They've started the program in Houston and Dallas-Fort Worth where consumers can choose between three plans, with the most expensive at $89 a month, to essentially prepay for the electricity fuel for EVs. Consumers also have a home charger installed for free and free access to public charging stations.
The business model is sort of like a cable company installing a cable box at consumers' homes and then charging for the ongoing service, Arun Banskota, the president of NRG EV Services, said last week. The utility finances the installation of a charging station at home, which can cost $2,000.
For consumers, it's a good way to understand and lock into fuel costs for three years, avoiding the ups and downs of gas prices or changing electricity rates, he said. NRG is also looking at multifamily programs and installing charge points at workplaces, which, along with retail locations, are vital to creating an "ecosystem" around EV services, Banskota said.
Repurposing electric car batteries for grid storage
Lithium ion batteries are light and powerful but they are expensive, making up roughly half the cost of an all-electric vehicle. There are many efforts to improve the energy density of batteries, which will enable a longer range, and increase the number of charges they can handle.
But arguably, a business model change will cut the prices down before we have a technology breakthrough. In particular, people in the auto and utility industries are looking at ways offor .
Lithium ion batteries will lose about 20 percent of their charging capacity after about 3,000 cycles, which can be about 10 years of driving time, according to Tom Goesch, president of the transportation division of Indianapolis-based battery maker Ener1. At some point, a driver may want a refreshed set of car batteries, but the remaining capacity is plenty for grid storage.
If that business model get worked out, it could significantly cut down the cost of EVs for consumers, Brian Wynne, the president of the EDTA, said last week. One idea being explored is utilities would own and lease the batteries to consumers and then recoup them after a certain time.
Giving batteries a second life allows all the companies involved to get more value from the product and lower the upfront cost, Wynne said. Ener1 is exploring secondary use of batteries with a Japanese partner, but Goesch said there are some significant challenges to this industry taking hold, notably how to determine the price of used batteries, particularly in light of falling battery prices.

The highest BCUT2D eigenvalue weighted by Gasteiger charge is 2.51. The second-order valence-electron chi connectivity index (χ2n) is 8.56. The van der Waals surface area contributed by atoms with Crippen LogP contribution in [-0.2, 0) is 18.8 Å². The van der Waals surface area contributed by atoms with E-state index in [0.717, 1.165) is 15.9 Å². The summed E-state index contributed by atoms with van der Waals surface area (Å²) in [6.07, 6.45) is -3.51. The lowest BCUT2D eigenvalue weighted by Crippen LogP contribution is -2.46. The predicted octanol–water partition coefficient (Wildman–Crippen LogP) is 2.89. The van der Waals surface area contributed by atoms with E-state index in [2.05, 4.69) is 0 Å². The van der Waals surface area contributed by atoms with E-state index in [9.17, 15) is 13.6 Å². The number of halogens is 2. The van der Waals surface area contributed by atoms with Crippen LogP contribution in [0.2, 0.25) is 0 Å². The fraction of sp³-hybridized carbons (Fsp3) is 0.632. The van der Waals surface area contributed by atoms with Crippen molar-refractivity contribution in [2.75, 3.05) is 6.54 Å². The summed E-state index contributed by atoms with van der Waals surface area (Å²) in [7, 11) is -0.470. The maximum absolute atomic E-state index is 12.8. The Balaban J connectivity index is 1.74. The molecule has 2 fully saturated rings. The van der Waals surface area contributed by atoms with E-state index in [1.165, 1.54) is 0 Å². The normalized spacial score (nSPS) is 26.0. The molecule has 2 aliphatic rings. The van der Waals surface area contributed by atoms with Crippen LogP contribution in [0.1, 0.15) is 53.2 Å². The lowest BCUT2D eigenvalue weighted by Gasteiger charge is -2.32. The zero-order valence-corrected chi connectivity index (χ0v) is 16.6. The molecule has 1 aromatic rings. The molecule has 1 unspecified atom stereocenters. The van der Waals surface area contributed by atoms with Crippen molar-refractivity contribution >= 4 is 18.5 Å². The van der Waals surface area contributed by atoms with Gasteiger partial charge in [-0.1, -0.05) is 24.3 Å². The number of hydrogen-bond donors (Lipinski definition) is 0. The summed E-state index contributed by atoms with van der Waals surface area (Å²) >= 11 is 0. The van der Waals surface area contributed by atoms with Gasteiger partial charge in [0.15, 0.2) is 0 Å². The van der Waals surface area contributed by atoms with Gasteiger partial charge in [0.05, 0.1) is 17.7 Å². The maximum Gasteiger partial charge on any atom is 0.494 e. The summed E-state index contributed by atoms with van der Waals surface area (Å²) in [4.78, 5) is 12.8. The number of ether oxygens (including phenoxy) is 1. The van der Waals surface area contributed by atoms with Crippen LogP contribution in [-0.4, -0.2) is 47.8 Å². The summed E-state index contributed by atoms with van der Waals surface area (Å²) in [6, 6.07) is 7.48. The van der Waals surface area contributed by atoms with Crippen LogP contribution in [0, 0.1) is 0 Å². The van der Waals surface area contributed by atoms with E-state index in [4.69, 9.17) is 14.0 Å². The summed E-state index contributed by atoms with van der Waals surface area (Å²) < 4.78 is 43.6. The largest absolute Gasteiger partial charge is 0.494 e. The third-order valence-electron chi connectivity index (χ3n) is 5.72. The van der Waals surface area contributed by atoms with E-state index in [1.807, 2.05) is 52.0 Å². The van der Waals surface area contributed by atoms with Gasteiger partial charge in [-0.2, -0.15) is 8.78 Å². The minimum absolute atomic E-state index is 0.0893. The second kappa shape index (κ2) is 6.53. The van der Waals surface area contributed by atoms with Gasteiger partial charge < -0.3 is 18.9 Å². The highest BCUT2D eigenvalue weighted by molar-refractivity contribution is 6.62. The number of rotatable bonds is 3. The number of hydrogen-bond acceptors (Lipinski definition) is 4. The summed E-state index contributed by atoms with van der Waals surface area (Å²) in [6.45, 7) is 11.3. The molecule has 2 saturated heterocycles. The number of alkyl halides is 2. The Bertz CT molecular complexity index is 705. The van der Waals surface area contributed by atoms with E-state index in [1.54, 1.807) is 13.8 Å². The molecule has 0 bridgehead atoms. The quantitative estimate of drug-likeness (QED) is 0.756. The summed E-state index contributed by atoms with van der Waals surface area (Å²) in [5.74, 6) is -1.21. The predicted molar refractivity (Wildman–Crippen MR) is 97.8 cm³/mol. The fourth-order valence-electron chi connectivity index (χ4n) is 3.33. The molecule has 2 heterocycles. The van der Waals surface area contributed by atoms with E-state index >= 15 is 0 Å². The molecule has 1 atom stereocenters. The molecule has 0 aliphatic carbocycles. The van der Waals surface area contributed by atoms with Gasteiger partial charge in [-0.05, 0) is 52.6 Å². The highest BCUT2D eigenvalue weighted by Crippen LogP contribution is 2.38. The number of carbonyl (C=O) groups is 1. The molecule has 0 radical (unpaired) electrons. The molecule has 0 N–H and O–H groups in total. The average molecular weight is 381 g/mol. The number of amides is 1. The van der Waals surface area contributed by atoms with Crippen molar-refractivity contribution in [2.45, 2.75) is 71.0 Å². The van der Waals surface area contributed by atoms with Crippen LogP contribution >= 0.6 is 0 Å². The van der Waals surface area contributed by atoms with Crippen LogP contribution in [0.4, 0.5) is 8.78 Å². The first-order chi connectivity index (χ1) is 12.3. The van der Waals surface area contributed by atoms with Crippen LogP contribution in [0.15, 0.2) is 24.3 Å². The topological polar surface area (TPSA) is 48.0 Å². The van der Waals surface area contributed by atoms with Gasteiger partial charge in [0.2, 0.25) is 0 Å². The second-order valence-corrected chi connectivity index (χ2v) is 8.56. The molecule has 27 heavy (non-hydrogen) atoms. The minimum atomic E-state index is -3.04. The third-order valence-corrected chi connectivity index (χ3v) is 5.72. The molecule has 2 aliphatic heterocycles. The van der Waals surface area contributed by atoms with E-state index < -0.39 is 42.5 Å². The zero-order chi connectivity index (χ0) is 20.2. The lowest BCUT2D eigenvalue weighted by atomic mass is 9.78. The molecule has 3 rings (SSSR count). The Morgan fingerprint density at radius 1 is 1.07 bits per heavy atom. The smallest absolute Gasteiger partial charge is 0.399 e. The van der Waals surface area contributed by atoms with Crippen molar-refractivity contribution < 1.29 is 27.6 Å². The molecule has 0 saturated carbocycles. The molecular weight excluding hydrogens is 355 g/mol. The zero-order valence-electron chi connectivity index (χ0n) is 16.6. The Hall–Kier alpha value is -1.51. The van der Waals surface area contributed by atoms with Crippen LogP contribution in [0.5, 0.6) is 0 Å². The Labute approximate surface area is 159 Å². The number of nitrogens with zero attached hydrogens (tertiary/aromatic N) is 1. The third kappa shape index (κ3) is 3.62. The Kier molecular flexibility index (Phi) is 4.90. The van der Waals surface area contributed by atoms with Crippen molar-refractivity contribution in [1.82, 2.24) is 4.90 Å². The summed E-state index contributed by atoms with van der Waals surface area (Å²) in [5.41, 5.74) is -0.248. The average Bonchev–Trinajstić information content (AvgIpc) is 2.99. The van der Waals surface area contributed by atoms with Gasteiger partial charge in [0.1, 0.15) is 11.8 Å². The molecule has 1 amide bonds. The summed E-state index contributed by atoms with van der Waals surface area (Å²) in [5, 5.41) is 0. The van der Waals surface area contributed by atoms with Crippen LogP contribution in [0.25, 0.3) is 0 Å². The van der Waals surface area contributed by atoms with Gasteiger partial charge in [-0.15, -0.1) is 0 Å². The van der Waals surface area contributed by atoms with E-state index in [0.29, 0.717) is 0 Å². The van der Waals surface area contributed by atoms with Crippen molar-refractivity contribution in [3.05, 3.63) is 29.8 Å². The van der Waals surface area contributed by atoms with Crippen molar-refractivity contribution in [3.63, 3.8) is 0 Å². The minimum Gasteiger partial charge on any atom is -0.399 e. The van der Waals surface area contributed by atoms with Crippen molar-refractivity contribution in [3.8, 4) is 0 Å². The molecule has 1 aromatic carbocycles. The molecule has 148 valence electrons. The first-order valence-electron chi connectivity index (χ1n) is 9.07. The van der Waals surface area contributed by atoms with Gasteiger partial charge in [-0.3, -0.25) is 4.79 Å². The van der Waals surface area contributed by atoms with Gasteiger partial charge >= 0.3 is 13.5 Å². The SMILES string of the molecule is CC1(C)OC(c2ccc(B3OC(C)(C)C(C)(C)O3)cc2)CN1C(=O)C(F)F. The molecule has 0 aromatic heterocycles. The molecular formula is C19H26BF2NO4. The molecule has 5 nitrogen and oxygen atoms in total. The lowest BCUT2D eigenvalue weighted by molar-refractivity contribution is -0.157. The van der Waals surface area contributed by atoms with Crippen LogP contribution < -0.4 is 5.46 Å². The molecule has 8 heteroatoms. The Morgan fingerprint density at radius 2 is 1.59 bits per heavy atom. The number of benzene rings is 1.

Zipcar went public two weeks ago, which drew attention to car-sharing services. Without a few pieces of technology, these services would be a lot more difficult. In the case of Zipcar, people find cars and reserve online and use an RFID-enabled membership card to unlock the car.
With the range limitations of all-electric cars, car-sharing (or renting) can give people the longer range required for some trips as needed. Also, renting hybrids and electric cars gets more people familiar with the technology.
Hertz started offering a car-sharing service in New York City and is looking to offer electric vehicle rentals to businesses and government customers, said Richard Broome, senior vice president of corporate affairs at Hertz. It's also looking to partner with hotel chains and retail locations to offer charge stations, he said.
"I don't think anybody understands how the public will use or access these cars, so there are a lot of models developing," he said. "What we are all doing is experimenting and collaboration, because we want to find the right answers."
The experimentation around electric vehicles is needed to figure out what the new "operating system" will be for this technology and for the industry to scale up profitably, said Luis Manuel Ramirez, CEO of General Electric Energy Industrial Solutions.
"From the consumer perspective, if we don't deliver solutions in the next 12 to 24 months, that will create a lot of churn and questions of whether it will happen or not (at large scale)," he said. "We have a window of opportunity, but as an industry, we need to deliver."